• Captain Pollard Lush (Rep 4 Drunkard, Gaea Prime light freighter – history)
  • Anne MacDonald (Rep 5 Corporate Exec, Shaker NPC #10, Fermanagh)
  • Officer 182 (Rep 4 Grath Police, Exotic NPC #10, Fermanagh – history)
  • Xeog and two Hishen police impersonators (Exotic NPCs 5, 7 and 11 – history)
  • First Mate Osheen (Rep 4 Grath Criminal, Exotic NPC #9, Fermanagh, previously recruited)


Looking at the sample systems table on p. 82 I can see I’ve already established enough detail to fill in the rest for the campaign worlds mentioned to date, so I did that. I also note that the home world tables on p. 13 generate different results, so decide not to worry about it and just pick whatever seems appropriate.

  • Corinth: 1/4 Indy Basic, Ring 3, Sector 1
  • Fermanagh: 2/3 Indy Basic, Ring 1, Sector 4
  • Makaria: 2/4 Indy Basic, Ring 3, Sector 6


The campaign movement for a typical trading run would be: Month 1 – move from planet of departure to sector 1 in current ring. Month 2 – move to sector 1 in destination ring. Month 3 – move to destination planet. Three months for a cargo run seems a bit long to me.

For further study: Fringe Space looks like it will be good for ongoing picaresque wandering, but one thing I did like about Larger Than Life was the story arc. I’ll reread FS in depth and see how that sense of direction and progress could be incorporated.

Arion, Episode 17: Face-Off

Posted: 14 April 2016 in Arioniad


“Ms McDonald.”

“Enough is enough, Arion. A problem isn’t solved until you have stopped it happening again. I want to meet these people, on my terms.”

“How will we arrange that?”

“Leave that to me. Be at the godown at eight PM. Bring lots of guns.”


Another confrontation, p. 45. Arion and Ms McDonald are causing the confrontation, at night. I’ll override the Who Are They? table to force a Criminal result, then work through tables on pp 70-75 to find out who the opposition are; they turn out to be two criminals, #2 and #6 – a Rep 4 Razor with a machine pistol and a Rep 4 Zhuh-Zhuh sidekick with a BAP.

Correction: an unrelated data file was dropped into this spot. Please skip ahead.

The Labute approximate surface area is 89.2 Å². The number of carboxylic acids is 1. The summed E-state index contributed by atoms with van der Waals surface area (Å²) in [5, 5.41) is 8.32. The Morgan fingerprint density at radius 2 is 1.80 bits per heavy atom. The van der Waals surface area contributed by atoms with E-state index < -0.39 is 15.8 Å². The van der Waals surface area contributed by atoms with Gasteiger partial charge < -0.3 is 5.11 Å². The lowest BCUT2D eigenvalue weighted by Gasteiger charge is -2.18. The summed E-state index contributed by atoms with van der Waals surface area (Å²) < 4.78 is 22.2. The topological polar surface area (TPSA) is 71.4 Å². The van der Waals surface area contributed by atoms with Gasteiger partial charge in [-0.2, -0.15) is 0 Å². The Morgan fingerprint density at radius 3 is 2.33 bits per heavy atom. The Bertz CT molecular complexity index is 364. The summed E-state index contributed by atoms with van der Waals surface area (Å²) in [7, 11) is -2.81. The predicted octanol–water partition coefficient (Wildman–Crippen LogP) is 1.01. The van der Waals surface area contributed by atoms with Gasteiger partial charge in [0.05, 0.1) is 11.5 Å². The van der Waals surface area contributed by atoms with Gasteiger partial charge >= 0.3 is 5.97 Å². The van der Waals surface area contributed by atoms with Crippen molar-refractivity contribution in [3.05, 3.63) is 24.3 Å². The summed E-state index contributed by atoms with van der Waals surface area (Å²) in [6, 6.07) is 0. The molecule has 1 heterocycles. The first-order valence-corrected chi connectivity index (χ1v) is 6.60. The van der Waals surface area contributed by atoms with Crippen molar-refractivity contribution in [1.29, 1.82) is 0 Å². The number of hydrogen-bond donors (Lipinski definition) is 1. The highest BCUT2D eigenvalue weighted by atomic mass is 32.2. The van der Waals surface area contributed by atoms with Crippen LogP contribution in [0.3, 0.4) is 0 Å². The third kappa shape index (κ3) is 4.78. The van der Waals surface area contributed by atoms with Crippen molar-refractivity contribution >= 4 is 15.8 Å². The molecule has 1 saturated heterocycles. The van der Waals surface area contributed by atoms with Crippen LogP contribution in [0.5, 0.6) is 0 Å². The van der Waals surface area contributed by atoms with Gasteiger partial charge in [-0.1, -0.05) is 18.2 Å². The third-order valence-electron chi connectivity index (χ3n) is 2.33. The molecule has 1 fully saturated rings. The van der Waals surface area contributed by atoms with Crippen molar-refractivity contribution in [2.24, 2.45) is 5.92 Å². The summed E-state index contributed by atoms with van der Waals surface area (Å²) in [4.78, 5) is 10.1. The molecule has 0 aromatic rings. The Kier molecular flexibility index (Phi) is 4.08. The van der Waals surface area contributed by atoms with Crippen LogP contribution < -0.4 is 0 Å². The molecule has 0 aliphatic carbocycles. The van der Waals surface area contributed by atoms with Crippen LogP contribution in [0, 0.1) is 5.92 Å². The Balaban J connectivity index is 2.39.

What about Ms MacDonald? A Corporate Exec with (roll 1) body armour – and a BAP now Arion has loaned her one. I roll on the Shaker table on p. 72 and get #10, changing the gender to match her; Rep 5, Fast, Drunkard, Cruel. One begins to wonder who the real villain is here; this sort of emergent situation is one of the fun parts of THW games.

The sides are 6″ apart, facing each other, and being gangers the opposition will use deadly force from the outset. We go straight to a Draw with both sides active.

Turn 1

Arion draws, rolling 6d6 (5 for his Rep and 1 for Steely Eyes); he rolls 211116 for 5 successes. The Razor gets 2 successes, the Zhuh-Zhuh 2, and MacDonald 3. Characters now fire in descending order of successes; Arion fires twice at the Razor, hitting her once and forcing her to Duck Back. MacDonald hits the Zhuh-Zhuh twice and he Ducks Back as well. Arion and MacDonald move into cover. (Parenthetically, Arion has now won a Draw and in future will count Draw rolls of 1-4 as successes rather than the usual 1-3.)

The enemy now becomes active and pops up to return fire, triggering an In Sight test. Arion rolls 4d6 (5 basic, +1 Steely Eyes, -1 target in cover, -1 target is a Razor) and gets 2 successes. MacDonald gets 2 as well, the Razor gets 3 and the Zhuh-Zhuh gets 1. The razor fires her mental blast (her best move as it is an area effect which ignores cover), missing MacDonald but scoring Obviously Dead on Arion – Star Power to the fore, 3 successes and he’s back in the fight. MacDonald takes a Received Fire test as she was shot at but missed, 2d6 vs Rep 5 on the Shaker table as an LWC and passes 1d6 (6,3) so she Leaves the Tabletop, abandoning Arion with two enemies and a decreasing Rep die. This triggers a Man Down test for Arion, but as a Star he can choose his result and he decides to stick around for another turn.